CONCERN has been raised over the slow progress of the legislation for a democratically elected mayor of Limerick and the reported resistance of government departments to the devolution of powers.
The Programme for Government had committed to holding the election in 2021 however due to the Covid-19 pandemic this timeline has not been met.
The issue was raised in the Dáil last week by Limerick Sinn Féin TD Maurice Quinlivan when he told Tánaiste Leo Varadkar that despite repeated efforts to fix a timeline for the election, there was no update.
He went on to query recent comments from Minister for State, Peter Burke regarding the challenges being faced in getting powers devolved to the elected Mayor commenting:
“Last week the Minister of State said there is a big challenge in getting powers from Dublin devolved to Limerick and called for any help colleagues could give him.
“I hope the Tánaiste will provide some clarity on this remark, as it suggests to me that there may be an effort by some Ministers and their Departments to limit the proposed powers of a future democratically elected mayor in Limerick.”
Minister Varadkar acknowledged that there is “some bureaucratic resistance from certain Departments – not mine – when it comes to the delegation and devolution of functions.”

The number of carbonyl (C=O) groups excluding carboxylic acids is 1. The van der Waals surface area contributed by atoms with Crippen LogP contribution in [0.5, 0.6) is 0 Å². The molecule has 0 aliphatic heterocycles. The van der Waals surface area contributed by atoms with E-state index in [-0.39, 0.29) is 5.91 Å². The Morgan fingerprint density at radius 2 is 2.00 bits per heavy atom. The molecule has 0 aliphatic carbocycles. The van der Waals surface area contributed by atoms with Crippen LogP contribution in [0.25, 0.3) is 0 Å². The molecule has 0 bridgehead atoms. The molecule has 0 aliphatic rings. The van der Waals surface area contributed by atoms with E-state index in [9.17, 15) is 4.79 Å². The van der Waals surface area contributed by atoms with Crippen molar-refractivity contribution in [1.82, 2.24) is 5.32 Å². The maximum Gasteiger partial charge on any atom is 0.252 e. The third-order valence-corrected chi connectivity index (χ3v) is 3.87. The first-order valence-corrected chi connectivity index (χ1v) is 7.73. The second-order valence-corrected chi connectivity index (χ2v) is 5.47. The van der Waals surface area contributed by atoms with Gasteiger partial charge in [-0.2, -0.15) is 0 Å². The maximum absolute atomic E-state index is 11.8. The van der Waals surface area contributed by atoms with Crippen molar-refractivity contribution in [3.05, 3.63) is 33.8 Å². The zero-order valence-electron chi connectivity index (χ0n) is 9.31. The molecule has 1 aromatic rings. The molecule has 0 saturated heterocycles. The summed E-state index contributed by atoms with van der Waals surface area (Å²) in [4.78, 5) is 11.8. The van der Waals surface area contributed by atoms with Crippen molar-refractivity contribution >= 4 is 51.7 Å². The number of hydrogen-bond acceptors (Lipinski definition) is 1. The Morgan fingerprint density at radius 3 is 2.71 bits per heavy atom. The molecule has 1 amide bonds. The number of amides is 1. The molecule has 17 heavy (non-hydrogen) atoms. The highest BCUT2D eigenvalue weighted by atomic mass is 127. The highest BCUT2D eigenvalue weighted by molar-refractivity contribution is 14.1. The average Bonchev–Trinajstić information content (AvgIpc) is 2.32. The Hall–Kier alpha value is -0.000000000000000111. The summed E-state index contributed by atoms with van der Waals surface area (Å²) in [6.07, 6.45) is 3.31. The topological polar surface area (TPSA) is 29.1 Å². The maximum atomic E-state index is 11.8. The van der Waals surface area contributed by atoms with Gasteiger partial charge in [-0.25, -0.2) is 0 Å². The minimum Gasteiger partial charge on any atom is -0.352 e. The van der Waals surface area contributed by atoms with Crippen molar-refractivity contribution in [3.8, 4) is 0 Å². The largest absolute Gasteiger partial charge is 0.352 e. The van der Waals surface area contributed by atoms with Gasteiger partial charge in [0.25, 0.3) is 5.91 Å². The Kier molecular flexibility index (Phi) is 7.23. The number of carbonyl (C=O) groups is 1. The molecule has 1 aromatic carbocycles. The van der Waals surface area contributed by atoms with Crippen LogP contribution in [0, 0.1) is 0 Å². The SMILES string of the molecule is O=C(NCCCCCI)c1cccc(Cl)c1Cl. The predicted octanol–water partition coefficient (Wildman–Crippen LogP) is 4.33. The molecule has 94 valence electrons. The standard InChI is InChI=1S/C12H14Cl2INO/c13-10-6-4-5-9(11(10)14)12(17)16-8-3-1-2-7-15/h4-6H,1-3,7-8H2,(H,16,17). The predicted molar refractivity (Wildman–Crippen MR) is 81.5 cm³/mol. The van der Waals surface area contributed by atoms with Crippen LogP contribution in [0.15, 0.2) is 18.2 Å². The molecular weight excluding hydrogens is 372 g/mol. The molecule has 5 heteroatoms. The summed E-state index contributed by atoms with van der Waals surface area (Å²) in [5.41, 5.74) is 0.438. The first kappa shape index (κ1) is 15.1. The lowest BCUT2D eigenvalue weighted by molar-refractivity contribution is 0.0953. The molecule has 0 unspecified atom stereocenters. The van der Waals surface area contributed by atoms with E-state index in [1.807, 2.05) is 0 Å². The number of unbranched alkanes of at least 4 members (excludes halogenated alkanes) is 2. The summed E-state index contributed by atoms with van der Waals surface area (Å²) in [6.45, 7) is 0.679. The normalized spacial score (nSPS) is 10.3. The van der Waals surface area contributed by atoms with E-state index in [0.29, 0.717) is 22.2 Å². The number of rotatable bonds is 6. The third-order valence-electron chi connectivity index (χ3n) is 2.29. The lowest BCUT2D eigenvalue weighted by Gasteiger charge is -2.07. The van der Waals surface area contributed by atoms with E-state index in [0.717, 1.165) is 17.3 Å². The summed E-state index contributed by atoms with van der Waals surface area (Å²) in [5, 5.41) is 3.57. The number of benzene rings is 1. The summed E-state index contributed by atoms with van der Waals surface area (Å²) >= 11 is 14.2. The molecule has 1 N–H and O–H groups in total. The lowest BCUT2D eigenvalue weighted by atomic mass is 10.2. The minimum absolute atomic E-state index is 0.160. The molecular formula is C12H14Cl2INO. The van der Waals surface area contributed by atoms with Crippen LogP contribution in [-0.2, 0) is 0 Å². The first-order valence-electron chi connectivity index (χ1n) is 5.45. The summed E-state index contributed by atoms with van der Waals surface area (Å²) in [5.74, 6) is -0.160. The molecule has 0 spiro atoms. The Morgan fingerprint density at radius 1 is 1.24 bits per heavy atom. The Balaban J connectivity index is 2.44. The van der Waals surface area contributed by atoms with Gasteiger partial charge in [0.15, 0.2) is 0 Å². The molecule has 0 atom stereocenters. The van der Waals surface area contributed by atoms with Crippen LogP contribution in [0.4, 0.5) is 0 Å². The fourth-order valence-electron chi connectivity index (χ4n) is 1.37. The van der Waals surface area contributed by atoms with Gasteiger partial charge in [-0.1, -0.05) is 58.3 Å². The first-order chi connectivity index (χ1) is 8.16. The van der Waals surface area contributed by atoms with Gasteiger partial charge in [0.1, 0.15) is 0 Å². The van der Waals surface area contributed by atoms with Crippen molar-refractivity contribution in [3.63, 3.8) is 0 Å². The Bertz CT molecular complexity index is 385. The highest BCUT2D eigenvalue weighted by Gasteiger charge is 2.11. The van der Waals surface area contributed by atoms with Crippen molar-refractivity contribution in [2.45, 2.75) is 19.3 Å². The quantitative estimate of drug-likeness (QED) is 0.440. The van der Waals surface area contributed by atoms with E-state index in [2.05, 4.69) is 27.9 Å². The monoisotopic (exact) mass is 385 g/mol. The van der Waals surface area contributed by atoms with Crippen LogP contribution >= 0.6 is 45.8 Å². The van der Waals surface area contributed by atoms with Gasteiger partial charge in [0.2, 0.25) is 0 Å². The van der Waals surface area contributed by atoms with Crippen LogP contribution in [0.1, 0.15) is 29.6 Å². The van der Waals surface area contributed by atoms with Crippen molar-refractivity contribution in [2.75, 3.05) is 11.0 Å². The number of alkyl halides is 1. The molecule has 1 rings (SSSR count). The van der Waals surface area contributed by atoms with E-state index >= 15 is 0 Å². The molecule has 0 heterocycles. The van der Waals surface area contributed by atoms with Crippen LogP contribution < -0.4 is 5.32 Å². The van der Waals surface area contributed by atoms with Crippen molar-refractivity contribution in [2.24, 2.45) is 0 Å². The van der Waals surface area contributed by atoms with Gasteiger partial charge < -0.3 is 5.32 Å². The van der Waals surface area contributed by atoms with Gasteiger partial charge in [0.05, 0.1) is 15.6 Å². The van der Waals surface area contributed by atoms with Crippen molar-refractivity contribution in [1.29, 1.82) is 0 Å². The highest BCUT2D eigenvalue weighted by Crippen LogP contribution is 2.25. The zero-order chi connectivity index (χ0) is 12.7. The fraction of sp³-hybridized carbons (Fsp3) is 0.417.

However, he committed to having the legislation before the Dáil by the summer.
Deputy Quinlivan responded by saying that any failure to devolve powers would be an utter betrayal of what Limerick people voted for in 2019.
“The people expect the mayor to be more than a ribbon cutter, and any chance to dilute or withhold powers would be a significant problem for us. It is essential that any resistance to the devolution of powers to an elected Mayor is resisted. We must deliver proper powers to ensure that the new mayoral position is effective.
“I have no doubt that, with the correct powers, the Directly Elected Mayor has the potential to be transformative and will be replicated in other cities across the State,” he added.